Crime Emergency Response Team


MUMBAI: The alleged mastermind behind a Rs 400 million SMS fraud that duped at least 50,000 people has been arrested along with an associate more than two months after the scam was unearthed.
Jayanand Nadar, 30, and Ramesh Gala, 26, were arrested late on Monday from a hotel in Mira Road in the western suburbs. Nadar, a first year college dropout, along with his brother Jayaraj had allegedly duped at least 50,000 people of Rs.400 million, said officials in the city police’s Economic Offences Wing (EOW).
The two brothers along with Gala allegedly took help of SMS technology and launched the first-of-its- kind SMS fraud in India.
According to EOW sources, in August 2006 the duo launched an aggressive and catchy advertisement campaign in the print media that read: “Nothing is impossible. The word itself is: I M Possible.”
As part of the attractive scheme, the Nadar brothers messaged random numbers, asking people interested in ‘earning Rs.10,000 per month’ to contact them.
“The modus operandi adopted by the brothers was alluring,” an EOW official said Tuesday.
“Interested ‘subscribers’ were asked to deposit Rs.500 each. The conmen duo claimed to be working with a US-based company named Aropis Advertising Company, which wanted to market its client’s products through SMS’,” senior inspector A Thakur said. “The brothers even put up a website (www.getpaid4sms. com) to promote their scheme. Subscribers who registered with them received about 10 SMS’ every day about various products and were promised handsome commissions if they managed to rope in more subscribers by forwarding the messages,” Thakur said.
In return, the Nadars promised to pay Rs.10,000 over 16 months to the investors. The amount was to be paid in instalments of Rs.1,000 every few months.
The brothers are said to have told the subscribers that their American clients wanted to conduct a study about local response to their advertisement and were using SMS as it was the latest medium of communication.
The duo invited people to become agents and get more members for the scheme. Gala reportedly looked after the accounts.
Initially, the brothers paid up small amounts. But when cheques and pay orders of larger sums issued by the duo were not honoured, the agents got worried. The SMSes too suddenly stopped.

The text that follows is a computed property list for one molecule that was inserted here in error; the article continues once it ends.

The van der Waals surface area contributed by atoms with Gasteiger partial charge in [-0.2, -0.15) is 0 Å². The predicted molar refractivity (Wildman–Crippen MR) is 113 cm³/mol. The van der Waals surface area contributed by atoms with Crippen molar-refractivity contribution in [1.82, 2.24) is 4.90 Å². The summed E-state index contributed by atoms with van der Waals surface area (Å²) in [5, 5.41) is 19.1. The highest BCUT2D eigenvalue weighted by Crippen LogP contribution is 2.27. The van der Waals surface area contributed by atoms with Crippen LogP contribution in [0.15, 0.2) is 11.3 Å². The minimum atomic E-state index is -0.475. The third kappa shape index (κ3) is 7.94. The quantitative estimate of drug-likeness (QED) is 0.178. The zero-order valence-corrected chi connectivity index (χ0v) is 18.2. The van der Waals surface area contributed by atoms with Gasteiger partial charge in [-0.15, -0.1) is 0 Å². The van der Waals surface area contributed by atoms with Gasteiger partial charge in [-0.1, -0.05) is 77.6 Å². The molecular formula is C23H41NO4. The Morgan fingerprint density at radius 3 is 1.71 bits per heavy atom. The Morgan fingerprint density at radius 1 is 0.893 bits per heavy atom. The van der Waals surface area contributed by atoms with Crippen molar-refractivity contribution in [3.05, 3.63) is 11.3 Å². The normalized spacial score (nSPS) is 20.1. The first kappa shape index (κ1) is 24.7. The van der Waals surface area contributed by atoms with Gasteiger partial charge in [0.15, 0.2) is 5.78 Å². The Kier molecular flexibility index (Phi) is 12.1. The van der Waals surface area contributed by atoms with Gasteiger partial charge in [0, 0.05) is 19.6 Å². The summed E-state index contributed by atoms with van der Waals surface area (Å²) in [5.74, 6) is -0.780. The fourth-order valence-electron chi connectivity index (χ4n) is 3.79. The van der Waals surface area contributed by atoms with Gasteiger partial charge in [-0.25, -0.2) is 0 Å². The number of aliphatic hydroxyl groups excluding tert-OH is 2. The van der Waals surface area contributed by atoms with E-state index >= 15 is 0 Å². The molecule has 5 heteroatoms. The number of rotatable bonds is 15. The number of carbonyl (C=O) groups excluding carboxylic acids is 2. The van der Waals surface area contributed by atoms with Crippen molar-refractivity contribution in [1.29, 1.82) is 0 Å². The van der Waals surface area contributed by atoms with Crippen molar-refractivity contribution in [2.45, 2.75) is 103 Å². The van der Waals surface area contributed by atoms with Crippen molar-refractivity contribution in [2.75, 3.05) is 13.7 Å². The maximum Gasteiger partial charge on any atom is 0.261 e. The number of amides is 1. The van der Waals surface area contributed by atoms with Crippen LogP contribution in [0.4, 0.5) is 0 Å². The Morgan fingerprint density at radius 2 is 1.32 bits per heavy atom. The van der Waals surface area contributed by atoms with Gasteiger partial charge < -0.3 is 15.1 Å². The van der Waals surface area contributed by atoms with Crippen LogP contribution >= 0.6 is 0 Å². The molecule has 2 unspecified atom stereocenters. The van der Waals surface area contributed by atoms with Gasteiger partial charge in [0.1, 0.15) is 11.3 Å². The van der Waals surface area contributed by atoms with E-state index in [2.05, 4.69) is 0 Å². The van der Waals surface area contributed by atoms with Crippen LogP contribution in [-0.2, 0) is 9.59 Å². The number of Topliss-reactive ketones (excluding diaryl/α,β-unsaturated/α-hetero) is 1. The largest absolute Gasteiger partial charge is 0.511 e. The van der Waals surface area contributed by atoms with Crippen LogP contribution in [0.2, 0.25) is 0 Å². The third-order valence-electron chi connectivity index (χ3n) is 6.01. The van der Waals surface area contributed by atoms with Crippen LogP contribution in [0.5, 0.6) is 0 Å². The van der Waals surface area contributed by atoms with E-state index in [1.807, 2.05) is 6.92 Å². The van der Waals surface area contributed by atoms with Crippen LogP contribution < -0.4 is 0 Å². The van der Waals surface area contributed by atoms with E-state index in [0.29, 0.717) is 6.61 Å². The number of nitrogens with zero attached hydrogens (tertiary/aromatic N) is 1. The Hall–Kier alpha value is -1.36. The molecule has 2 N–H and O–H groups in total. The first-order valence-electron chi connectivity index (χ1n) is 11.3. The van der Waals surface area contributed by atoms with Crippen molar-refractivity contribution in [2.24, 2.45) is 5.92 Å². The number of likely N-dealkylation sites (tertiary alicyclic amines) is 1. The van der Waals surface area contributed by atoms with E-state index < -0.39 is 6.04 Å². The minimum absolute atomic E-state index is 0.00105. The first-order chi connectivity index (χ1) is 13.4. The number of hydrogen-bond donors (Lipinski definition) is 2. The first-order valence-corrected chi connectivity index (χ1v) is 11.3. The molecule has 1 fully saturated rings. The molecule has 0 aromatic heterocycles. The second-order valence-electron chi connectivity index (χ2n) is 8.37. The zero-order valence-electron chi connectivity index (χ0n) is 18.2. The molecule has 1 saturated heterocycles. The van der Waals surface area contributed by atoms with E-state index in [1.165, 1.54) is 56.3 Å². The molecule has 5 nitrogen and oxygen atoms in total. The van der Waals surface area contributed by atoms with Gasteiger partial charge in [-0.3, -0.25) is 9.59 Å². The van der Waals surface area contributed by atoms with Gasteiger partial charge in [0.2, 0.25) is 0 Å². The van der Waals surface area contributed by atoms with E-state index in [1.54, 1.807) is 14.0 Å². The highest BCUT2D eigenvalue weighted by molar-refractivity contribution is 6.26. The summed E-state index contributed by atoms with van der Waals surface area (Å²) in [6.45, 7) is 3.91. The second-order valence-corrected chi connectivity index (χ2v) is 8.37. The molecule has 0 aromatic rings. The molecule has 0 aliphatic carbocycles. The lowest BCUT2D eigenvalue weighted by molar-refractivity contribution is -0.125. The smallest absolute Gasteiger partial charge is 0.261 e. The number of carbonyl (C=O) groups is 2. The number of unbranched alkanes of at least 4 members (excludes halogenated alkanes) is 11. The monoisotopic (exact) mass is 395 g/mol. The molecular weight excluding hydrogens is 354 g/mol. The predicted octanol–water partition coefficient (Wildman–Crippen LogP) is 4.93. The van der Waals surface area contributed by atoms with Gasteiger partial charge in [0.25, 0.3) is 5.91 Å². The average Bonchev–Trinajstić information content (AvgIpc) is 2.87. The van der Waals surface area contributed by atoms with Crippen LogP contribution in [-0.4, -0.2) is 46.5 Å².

On November 30, one of the duped agents approached the DN Road police station and lodged a complaint after a bank failed to honour a pay order amounting Rs.2.17 million issued by the Nadar brothers.
Then suddenly, the Nadars and Gala disappeared, leaving their agents and investors in the lurch.
By December, the police were flooded with similar complaints. The DN Road police station registered a case against the brothers and Gala and later transferred it to the EOW.
“By December 2006 the scheme had an over 50,000 membership in Mumbai alone. And we suspect that hundreds of thousands from across the country were also hooked to the scheme, thanks to a massive agent network and a door-to-door campaign carried out by the firm’s now duped agents,” Thakur said.
“We suspect that the fraud amount may be over Rs.1 billion. With the extent of the scam spread across the country, we are still trying to get the details.”
During investigations, the EOW came to know that the Nadars, residents of the upmarket Juhu-Tara Road, owned a fleet of imported sport utility vehicles and sedans.
“The brothers led an extravagant life. They would stay in top five star hotels, throw massive parties for investors and were also known faces in the city’s Page-3 circuit,” Thakur revealed.
“We are now looking for Jayaraj, who has eluded arrest. Gala, who is believed to have looked after the accounts, and Jayanand have been remanded to police custody till March 5.”

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